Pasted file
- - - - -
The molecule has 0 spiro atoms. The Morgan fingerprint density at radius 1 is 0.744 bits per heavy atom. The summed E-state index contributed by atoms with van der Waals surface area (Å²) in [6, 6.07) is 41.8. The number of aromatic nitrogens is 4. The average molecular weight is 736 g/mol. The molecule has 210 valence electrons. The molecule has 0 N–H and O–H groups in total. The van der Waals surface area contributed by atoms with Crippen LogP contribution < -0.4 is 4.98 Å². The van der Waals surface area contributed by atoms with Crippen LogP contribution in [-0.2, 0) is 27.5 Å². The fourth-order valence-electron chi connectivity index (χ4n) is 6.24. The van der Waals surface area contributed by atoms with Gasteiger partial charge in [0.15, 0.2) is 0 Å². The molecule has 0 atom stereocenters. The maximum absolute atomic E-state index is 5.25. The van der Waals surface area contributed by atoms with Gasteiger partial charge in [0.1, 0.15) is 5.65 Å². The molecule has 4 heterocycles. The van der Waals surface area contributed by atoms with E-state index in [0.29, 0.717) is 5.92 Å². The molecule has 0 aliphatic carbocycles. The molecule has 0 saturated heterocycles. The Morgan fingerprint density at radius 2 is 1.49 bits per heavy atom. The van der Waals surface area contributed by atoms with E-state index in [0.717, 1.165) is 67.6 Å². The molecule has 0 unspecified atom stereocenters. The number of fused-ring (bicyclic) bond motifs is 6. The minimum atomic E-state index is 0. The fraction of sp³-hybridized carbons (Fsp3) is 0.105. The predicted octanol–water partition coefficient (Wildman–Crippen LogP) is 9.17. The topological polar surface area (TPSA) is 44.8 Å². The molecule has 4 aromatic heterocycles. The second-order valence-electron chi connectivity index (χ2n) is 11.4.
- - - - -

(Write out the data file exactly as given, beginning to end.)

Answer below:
The molecule has 0 spiro atoms. The Morgan fingerprint density at radius 1 is 0.744 bits per heavy atom. The summed E-state index contributed by atoms with van der Waals surface area (Å²) in [6, 6.07) is 41.8. The number of aromatic nitrogens is 4. The average molecular weight is 736 g/mol. The molecule has 210 valence electrons. The molecule has 0 N–H and O–H groups in total. The van der Waals surface area contributed by atoms with Crippen LogP contribution < -0.4 is 4.98 Å². The van der Waals surface area contributed by atoms with Crippen LogP contribution in [-0.2, 0) is 27.5 Å². The fourth-order valence-electron chi connectivity index (χ4n) is 6.24. The van der Waals surface area contributed by atoms with Gasteiger partial charge in [0.15, 0.2) is 0 Å². The molecule has 0 atom stereocenters. The maximum absolute atomic E-state index is 5.25. The van der Waals surface area contributed by atoms with Gasteiger partial charge in [0.1, 0.15) is 5.65 Å². The molecule has 4 heterocycles. The van der Waals surface area contributed by atoms with E-state index in [0.29, 0.717) is 5.92 Å². The molecule has 0 aliphatic carbocycles. The molecule has 0 saturated heterocycles. The Morgan fingerprint density at radius 2 is 1.49 bits per heavy atom. The van der Waals surface area contributed by atoms with E-state index in [0.717, 1.165) is 67.6 Å². The molecule has 0 unspecified atom stereocenters. The number of fused-ring (bicyclic) bond motifs is 6. The minimum atomic E-state index is 0. The fraction of sp³-hybridized carbons (Fsp3) is 0.105. The predicted octanol–water partition coefficient (Wildman–Crippen LogP) is 9.17. The topological polar surface area (TPSA) is 44.8 Å². The molecule has 4 aromatic heterocycles. The second-order valence-electron chi connectivity index (χ2n) is 11.4.